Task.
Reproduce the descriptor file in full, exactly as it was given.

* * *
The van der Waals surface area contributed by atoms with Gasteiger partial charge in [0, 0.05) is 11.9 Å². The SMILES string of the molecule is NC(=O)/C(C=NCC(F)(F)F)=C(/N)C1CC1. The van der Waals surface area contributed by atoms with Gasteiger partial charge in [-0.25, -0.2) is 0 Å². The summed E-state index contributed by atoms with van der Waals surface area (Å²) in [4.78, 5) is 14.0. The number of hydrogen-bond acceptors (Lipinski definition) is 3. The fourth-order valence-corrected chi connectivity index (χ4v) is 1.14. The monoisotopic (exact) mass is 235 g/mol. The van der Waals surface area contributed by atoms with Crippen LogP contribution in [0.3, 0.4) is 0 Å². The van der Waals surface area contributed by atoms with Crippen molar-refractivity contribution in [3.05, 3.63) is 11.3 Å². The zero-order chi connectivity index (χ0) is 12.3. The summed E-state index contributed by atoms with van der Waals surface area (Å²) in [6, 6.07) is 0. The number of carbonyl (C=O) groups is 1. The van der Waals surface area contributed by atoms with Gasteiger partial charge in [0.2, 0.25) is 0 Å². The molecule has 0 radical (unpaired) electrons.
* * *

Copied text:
The van der Waals surface area contributed by atoms with Gasteiger partial charge in [0, 0.05) is 11.9 Å². The SMILES string of the molecule is NC(=O)/C(C=NCC(F)(F)F)=C(/N)C1CC1. The van der Waals surface area contributed by atoms with Gasteiger partial charge in [-0.25, -0.2) is 0 Å². The summed E-state index contributed by atoms with van der Waals surface area (Å²) in [4.78, 5) is 14.0. The number of hydrogen-bond acceptors (Lipinski definition) is 3. The fourth-order valence-corrected chi connectivity index (χ4v) is 1.14. The monoisotopic (exact) mass is 235 g/mol. The van der Waals surface area contributed by atoms with Crippen LogP contribution in [0.3, 0.4) is 0 Å². The van der Waals surface area contributed by atoms with Crippen molar-refractivity contribution in [3.05, 3.63) is 11.3 Å². The zero-order chi connectivity index (χ0) is 12.3. The summed E-state index contributed by atoms with van der Waals surface area (Å²) in [6, 6.07) is 0. The number of carbonyl (C=O) groups is 1. The van der Waals surface area contributed by atoms with Gasteiger partial charge in [0.2, 0.25) is 0 Å². The molecule has 0 radical (unpaired) electrons.